2. Woodlands Group Campsite: A group campsite that can accommodate up to 50 people at a time; it's perfect for large gatherings or events.

3. Big River Haul Road Camping Area: It provides primitive camping options along Big River in Jackson State Forest where you may set up your tent anywhere within this area as long as it does not impact sensitive resources such as streams or wildlife habitat areas.

4. Chamberlain Creek Waterfall Trailhead Primitive Camping Site: Located near Fort Bragg, California that features beautiful wild flowers and is rated moderate difficulty level trail offering number of activity options including hiking & bird watching etc.,.

5. Horse Mountain Creek Dispersed Camping Sites: These are free dispersed sites scattered throughout Horse mountain creek region inside forest which provide rustic experience without amenities like water supply, restrooms etc but offer solitude amidst nature.

6. Jackson Demonstration State Forest Headquarters Tenting Grounds:.
Located right next to headquarters building these grounds allow setting tents overnight providing easy access to trails starting from here.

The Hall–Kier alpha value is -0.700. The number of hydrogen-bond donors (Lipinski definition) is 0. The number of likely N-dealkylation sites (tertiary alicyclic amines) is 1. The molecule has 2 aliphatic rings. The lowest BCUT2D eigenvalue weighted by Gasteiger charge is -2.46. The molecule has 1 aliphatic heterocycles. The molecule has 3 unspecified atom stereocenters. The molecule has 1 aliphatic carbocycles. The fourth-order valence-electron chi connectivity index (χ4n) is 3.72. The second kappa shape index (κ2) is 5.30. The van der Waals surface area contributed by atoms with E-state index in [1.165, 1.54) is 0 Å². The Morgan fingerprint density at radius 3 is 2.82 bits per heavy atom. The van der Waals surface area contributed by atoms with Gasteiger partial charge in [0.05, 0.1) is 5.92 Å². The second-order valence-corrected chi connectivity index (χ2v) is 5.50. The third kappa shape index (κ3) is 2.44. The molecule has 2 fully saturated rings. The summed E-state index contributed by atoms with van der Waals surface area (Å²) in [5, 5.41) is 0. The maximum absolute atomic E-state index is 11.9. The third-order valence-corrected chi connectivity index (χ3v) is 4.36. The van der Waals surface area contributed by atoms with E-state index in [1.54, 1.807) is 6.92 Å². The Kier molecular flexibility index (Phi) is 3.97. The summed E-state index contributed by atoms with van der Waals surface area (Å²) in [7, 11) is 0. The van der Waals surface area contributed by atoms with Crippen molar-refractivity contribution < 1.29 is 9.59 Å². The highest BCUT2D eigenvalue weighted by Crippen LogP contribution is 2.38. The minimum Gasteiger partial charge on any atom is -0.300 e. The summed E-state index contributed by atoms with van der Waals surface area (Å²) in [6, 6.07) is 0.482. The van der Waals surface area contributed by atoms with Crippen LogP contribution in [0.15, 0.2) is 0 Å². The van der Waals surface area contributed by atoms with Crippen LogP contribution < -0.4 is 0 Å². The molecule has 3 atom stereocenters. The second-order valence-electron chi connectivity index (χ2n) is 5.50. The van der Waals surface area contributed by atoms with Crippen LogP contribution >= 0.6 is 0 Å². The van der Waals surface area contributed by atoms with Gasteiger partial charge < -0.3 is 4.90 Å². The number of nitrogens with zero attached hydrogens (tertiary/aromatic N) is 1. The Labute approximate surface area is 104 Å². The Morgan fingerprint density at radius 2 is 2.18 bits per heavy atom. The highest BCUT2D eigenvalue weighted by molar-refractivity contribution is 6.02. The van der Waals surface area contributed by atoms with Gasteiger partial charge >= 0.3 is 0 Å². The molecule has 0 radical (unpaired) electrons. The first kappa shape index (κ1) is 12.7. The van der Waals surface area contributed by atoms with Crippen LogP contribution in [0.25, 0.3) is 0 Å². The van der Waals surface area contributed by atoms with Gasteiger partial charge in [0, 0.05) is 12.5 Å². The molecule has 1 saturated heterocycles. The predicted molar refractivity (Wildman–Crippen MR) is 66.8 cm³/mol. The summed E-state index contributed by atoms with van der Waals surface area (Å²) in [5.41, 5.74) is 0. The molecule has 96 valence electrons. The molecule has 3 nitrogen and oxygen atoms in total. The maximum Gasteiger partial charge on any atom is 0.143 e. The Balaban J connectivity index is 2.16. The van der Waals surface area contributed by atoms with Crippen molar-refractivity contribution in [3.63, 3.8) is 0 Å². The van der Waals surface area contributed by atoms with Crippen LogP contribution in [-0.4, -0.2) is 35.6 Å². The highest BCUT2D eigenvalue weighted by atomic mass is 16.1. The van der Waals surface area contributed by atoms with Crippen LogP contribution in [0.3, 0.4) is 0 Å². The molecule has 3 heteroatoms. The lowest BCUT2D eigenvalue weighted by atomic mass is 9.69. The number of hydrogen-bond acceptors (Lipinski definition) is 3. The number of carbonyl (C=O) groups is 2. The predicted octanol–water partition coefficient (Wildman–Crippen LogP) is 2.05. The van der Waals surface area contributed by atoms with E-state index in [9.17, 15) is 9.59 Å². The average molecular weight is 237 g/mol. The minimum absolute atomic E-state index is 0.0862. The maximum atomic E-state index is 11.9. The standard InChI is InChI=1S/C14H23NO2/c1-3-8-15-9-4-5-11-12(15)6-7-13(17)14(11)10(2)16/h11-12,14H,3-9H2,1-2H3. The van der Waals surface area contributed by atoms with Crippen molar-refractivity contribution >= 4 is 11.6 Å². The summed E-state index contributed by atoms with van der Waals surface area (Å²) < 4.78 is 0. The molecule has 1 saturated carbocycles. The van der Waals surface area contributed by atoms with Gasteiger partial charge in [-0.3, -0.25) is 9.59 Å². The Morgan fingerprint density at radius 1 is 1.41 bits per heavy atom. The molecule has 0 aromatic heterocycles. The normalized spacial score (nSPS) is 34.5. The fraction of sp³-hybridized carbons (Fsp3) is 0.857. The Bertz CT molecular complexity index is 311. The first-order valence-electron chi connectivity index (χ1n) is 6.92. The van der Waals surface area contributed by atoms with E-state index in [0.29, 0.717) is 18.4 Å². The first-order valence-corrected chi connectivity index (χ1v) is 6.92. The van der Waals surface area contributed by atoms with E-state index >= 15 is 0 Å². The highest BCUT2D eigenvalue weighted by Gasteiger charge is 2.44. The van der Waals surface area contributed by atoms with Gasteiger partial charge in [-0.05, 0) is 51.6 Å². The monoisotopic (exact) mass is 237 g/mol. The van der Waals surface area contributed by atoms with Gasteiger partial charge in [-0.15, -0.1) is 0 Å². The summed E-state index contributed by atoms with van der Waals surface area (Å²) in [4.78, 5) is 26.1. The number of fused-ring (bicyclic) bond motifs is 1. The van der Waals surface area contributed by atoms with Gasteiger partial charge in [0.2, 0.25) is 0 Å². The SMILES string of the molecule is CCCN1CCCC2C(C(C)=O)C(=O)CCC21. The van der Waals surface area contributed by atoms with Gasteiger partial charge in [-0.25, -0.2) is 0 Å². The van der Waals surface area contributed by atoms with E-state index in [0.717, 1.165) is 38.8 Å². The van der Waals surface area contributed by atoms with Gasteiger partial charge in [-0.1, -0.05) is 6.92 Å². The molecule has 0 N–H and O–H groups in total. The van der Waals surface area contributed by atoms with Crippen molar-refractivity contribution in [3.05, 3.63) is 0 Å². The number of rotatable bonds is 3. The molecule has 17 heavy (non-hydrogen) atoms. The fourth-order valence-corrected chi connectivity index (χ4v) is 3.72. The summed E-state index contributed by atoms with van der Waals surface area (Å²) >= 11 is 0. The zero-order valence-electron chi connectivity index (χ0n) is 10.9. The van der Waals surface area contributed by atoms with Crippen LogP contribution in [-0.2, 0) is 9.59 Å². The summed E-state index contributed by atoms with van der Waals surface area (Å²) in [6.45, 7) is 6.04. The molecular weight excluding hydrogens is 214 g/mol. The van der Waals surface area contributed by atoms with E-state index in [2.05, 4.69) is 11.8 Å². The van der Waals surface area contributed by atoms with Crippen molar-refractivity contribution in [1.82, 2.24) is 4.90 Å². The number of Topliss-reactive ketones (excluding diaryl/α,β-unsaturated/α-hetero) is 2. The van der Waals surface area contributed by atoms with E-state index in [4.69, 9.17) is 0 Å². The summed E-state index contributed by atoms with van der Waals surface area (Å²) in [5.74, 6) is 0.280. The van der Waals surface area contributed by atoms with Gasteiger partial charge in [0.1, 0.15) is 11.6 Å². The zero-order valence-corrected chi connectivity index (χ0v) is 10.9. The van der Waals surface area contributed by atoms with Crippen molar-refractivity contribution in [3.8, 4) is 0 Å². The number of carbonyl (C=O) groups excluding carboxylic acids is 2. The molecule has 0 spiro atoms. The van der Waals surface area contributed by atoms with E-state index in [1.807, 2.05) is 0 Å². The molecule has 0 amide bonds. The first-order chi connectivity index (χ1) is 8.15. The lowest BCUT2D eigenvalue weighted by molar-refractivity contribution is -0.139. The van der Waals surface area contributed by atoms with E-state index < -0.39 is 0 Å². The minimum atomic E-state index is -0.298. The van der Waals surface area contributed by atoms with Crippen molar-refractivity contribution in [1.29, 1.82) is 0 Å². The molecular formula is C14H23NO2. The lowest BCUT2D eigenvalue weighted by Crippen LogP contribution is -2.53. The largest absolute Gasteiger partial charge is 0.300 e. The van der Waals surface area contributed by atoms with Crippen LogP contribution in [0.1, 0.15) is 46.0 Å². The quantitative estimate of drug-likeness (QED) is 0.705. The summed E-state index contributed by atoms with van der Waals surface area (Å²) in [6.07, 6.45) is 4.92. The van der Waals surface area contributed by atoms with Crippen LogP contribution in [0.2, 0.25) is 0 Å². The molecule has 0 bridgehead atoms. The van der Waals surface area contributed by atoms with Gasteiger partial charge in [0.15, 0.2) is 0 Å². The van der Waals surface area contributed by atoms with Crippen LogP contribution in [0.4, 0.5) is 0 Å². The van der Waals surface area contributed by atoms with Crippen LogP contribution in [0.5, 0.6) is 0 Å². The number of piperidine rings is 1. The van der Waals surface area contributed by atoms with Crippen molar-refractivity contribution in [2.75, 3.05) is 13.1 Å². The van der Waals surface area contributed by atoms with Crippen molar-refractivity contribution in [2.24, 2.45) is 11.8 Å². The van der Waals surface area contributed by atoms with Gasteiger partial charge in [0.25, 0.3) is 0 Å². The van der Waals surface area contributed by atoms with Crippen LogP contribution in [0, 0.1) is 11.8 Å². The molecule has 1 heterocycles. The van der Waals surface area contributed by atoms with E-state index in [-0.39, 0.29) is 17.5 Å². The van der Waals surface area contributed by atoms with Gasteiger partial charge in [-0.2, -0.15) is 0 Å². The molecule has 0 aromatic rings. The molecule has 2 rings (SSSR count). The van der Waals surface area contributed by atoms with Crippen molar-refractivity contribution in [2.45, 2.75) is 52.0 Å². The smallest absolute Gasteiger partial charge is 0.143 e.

7. Mendocino Woodland Outdoor Center Cabins/Campgrounds:.
Though technically outside state forest boundary yet very close by they have cabins accommodating upto eight persons each besides having three separate campgrounds named Redwood,Creekside& Meadowood catering different needs/preferences .

8. Van Damme Beach Frontage Park: Just south-east edge bordering JDSF has beach front park allowing RV/tent camping overlooking Pacific ocean while being surrounded by lush greenery around making unique combination rarely found elsewhere!
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1. Howard Creek Redwoods State Park: Located in the southern part of Jackson State Forest, this park offers picnic areas among towering redwoods. Enjoy a peaceful and shaded spot for your picnic and take in the breathtaking beauty of the surrounding nature.

2. Jabberwocky Meadow: This picturesque meadow located within Jackson State Forest offers a serene setting for a picnic. Spread out a blanket and enjoy the open space while taking in the sounds of the nearby babbling creek.

3. Sauganash Creek Picnic Area: This picnic area offers tables and fire pits, making it a great spot for a cookout or BBQ. Situated near the creek, you can enjoy the soothing sounds of the water while enjoying your meal.

4. Kidd Creek Picnic Area: Located on the eastern side of Jackson State Forest, this picnic area provides a peaceful setting surrounded by tall trees. Enjoy a picnic amidst nature and take advantage of the nearby hiking trails for a post-meal adventure.